Injured dock and harbor workers can recover lost wages and medical benefits through the Longshoreman & Harbor Workers’ Compensation Act (LHWCA). The LHWCA, commonly referred to as the “Longshore Act,” is a federal workers’ compensation law, enacted in 1927, that covers most dock workers and maritime workers, including most ship builders, crane operators, forklift operators, and ship repair personnel. Those covered by the LHWCA are entitled to temporary benefits while undergoing medical treatment for on-the-job injuries. Permanent disability is compensated with either a scheduled award for injury to body parts (as enumerated by law) or by two-thirds of the workers’ loss of earning capacity. The LHWCA entitles a worker to compensation for medical bills, temporary or permanent total disability, temporary or permanent partial disability, and rehabilitation.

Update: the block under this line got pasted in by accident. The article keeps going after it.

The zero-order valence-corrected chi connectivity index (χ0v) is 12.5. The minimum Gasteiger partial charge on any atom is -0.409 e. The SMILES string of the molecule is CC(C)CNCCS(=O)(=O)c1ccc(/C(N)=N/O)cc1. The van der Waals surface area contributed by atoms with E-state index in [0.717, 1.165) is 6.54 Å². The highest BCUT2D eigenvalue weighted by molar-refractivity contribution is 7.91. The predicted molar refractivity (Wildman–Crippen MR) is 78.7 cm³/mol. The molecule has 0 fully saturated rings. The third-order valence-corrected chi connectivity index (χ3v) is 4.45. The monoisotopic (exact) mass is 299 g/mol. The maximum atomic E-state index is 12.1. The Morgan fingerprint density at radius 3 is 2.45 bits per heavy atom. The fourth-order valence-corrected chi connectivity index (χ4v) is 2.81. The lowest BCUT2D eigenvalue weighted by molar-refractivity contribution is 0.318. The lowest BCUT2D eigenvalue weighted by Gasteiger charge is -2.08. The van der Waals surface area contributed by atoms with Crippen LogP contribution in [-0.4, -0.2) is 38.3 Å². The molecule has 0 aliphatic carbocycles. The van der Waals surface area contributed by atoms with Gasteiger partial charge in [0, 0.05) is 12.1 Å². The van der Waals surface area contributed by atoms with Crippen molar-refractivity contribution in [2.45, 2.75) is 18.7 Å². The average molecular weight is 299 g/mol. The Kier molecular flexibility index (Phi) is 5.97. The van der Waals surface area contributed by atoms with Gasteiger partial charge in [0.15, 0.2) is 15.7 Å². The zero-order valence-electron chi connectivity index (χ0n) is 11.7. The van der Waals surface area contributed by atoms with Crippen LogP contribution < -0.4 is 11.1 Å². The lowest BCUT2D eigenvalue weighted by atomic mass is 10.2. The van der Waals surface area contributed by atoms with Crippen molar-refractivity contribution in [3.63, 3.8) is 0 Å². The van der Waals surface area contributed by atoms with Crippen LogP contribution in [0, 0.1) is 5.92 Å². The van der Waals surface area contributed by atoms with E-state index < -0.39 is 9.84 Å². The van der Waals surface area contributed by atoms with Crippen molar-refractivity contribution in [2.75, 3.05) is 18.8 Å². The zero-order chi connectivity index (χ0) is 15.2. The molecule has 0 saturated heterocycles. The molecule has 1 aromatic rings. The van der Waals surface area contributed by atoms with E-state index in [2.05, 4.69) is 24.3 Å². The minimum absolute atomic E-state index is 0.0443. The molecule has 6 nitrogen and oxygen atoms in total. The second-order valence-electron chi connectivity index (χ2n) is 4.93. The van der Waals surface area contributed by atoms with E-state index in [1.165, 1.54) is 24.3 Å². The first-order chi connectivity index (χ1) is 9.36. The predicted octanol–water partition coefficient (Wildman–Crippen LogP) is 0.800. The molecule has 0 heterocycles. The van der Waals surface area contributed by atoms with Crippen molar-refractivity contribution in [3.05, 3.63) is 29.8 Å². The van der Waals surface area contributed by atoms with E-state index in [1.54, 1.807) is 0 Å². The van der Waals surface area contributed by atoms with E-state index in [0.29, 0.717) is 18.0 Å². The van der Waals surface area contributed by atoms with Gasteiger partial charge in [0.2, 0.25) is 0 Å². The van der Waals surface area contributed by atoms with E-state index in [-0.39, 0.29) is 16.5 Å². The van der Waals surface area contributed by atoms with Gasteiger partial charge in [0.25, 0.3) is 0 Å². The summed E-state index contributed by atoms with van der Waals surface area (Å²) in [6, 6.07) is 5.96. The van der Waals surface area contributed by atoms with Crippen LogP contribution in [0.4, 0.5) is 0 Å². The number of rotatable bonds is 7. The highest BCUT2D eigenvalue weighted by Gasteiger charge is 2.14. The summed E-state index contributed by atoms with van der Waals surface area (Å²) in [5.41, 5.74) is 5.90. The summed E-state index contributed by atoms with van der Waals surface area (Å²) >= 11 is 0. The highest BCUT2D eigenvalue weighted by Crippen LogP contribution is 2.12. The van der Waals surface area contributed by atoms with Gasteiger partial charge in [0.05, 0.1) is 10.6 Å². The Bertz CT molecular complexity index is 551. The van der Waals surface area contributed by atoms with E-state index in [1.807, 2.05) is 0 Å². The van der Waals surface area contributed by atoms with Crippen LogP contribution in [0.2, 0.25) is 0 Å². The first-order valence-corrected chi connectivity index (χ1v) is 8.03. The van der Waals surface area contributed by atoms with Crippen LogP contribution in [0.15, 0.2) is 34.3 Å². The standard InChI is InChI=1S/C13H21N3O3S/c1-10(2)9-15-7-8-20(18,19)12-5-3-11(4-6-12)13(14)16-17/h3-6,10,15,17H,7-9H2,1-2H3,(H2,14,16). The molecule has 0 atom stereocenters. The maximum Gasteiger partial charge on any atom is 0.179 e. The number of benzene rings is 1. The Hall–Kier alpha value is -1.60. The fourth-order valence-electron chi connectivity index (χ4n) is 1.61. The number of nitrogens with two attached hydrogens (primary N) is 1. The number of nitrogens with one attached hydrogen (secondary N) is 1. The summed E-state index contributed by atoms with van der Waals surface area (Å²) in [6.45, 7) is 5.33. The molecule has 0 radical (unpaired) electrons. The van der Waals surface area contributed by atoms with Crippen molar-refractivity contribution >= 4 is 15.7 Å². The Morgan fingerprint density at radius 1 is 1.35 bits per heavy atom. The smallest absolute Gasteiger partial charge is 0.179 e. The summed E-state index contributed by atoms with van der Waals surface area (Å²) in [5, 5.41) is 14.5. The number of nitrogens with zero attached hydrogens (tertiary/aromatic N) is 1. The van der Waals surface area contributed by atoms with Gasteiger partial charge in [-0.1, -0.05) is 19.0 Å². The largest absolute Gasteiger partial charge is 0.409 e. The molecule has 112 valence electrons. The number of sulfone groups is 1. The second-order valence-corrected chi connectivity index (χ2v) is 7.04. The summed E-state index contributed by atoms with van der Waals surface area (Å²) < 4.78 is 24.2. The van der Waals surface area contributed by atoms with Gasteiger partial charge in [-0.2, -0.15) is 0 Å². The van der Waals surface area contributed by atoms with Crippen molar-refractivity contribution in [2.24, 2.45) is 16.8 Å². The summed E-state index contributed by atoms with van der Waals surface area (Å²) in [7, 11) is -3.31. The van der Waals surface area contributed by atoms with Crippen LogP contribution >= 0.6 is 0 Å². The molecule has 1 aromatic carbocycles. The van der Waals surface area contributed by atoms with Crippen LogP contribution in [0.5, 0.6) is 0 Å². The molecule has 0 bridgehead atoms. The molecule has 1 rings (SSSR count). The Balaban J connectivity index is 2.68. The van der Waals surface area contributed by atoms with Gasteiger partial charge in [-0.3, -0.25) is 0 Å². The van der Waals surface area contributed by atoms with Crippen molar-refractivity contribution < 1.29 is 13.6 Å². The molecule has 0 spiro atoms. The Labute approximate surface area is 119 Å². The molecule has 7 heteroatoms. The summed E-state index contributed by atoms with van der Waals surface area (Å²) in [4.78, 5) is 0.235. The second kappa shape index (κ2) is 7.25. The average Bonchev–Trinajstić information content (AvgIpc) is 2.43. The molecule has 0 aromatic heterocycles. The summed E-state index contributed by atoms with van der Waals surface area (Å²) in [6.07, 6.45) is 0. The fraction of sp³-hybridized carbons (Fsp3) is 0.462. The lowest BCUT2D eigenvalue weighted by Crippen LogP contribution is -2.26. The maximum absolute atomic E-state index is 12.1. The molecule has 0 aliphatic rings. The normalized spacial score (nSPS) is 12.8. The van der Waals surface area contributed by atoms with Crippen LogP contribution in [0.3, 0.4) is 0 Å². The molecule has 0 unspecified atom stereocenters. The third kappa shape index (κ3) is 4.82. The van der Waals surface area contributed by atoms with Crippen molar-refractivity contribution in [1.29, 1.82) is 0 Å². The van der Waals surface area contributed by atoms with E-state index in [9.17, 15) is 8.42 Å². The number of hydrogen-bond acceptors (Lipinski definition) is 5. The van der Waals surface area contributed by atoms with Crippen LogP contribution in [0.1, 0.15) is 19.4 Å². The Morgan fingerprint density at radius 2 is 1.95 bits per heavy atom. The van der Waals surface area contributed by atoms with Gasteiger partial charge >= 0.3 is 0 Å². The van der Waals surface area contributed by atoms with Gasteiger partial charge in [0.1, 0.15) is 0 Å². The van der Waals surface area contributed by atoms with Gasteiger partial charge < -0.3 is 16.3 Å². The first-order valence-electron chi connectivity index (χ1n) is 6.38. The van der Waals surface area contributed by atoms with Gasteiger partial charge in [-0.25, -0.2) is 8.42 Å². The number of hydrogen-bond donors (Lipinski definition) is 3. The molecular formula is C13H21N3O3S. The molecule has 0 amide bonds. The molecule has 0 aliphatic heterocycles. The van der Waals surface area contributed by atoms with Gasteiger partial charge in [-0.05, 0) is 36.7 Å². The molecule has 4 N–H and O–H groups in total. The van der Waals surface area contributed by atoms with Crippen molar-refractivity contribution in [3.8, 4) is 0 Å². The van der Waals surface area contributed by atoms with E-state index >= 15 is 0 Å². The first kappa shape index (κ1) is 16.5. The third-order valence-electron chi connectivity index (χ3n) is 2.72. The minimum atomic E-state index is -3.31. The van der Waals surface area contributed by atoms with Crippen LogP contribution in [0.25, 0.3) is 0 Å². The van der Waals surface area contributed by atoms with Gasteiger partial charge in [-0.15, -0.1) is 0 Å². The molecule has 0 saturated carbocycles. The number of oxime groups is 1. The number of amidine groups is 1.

In 1980, the U.S. Supreme Court held that the Longshore Act does not supplant state workers’ compensation laws but instead supplements them. Those in California who work on or around docks, piers, and harbors risk themselves every day to serve the public. These workers typically utilize heavy machinery and often work at high altitudes. The risk these brave men and women confront every day makes them more likely than most of us to be seriously injured at work. They commonly suffer brain injuries, spinal cord injuries, back injuries, and repetitive stress injuries. If you or a loved one has been injured in a work-related accident, get legal help right away from an experienced workers’ compensation attorney.
The LHWCA application process is complicated. Entering the wrong information or forgetting a deadline may hurt your chance to receive your benefits. A good workers’ compensation lawyer can guide you through the legal process and help you obtain the benefits you deserve. If you’re injured doing any kind of maritime work in California, protect yourself, your health, and your future; don’t hesitate to contact an experienced workers’ compensation attorney immediately.